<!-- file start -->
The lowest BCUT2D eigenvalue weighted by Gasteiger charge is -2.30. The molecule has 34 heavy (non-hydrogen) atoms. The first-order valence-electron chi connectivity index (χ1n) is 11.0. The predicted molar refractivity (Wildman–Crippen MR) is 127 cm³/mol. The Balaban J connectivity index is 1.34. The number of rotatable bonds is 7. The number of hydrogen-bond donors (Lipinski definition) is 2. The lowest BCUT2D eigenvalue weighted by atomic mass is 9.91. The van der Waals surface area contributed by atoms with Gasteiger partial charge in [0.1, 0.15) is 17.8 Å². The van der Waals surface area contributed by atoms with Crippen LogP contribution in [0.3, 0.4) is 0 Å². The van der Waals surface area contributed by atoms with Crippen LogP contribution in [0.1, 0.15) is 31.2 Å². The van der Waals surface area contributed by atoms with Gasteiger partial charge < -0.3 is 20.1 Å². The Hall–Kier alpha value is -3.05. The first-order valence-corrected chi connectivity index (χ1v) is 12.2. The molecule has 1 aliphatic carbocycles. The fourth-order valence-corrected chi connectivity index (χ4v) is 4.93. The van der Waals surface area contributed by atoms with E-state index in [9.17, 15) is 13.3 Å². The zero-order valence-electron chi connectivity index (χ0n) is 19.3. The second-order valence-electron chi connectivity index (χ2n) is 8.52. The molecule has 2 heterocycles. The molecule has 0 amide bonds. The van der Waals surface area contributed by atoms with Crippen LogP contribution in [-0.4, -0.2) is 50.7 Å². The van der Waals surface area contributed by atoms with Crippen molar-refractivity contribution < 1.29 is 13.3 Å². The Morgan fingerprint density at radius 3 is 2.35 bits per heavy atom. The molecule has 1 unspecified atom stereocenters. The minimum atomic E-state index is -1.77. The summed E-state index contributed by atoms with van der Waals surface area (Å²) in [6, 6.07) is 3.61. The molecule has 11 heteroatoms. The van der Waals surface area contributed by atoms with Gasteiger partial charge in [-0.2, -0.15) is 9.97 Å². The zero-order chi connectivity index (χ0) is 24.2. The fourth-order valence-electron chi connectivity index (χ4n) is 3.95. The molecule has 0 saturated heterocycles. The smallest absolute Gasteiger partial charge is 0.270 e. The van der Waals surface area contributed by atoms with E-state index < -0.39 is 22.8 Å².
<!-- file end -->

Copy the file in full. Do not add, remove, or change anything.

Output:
The lowest BCUT2D eigenvalue weighted by Gasteiger charge is -2.30. The molecule has 34 heavy (non-hydrogen) atoms. The first-order valence-electron chi connectivity index (χ1n) is 11.0. The predicted molar refractivity (Wildman–Crippen MR) is 127 cm³/mol. The Balaban J connectivity index is 1.34. The number of rotatable bonds is 7. The number of hydrogen-bond donors (Lipinski definition) is 2. The lowest BCUT2D eigenvalue weighted by atomic mass is 9.91. The van der Waals surface area contributed by atoms with Gasteiger partial charge in [0.1, 0.15) is 17.8 Å². The van der Waals surface area contributed by atoms with Crippen LogP contribution in [0.3, 0.4) is 0 Å². The van der Waals surface area contributed by atoms with Crippen LogP contribution in [0.1, 0.15) is 31.2 Å². The van der Waals surface area contributed by atoms with Gasteiger partial charge < -0.3 is 20.1 Å². The Hall–Kier alpha value is -3.05. The first-order valence-corrected chi connectivity index (χ1v) is 12.2. The molecule has 1 aliphatic carbocycles. The fourth-order valence-corrected chi connectivity index (χ4v) is 4.93. The van der Waals surface area contributed by atoms with E-state index in [9.17, 15) is 13.3 Å². The zero-order valence-electron chi connectivity index (χ0n) is 19.3. The second-order valence-electron chi connectivity index (χ2n) is 8.52. The molecule has 2 heterocycles. The molecule has 0 amide bonds. The van der Waals surface area contributed by atoms with Crippen LogP contribution in [-0.4, -0.2) is 50.7 Å². The van der Waals surface area contributed by atoms with Crippen molar-refractivity contribution < 1.29 is 13.3 Å². The Morgan fingerprint density at radius 3 is 2.35 bits per heavy atom. The molecule has 1 unspecified atom stereocenters. The minimum atomic E-state index is -1.77. The summed E-state index contributed by atoms with van der Waals surface area (Å²) in [6, 6.07) is 3.61. The molecule has 11 heteroatoms. The van der Waals surface area contributed by atoms with Gasteiger partial charge in [-0.2, -0.15) is 9.97 Å². The zero-order chi connectivity index (χ0) is 24.2. The fourth-order valence-electron chi connectivity index (χ4n) is 3.95. The molecule has 0 saturated heterocycles. The smallest absolute Gasteiger partial charge is 0.270 e. The van der Waals surface area contributed by atoms with E-state index < -0.39 is 22.8 Å².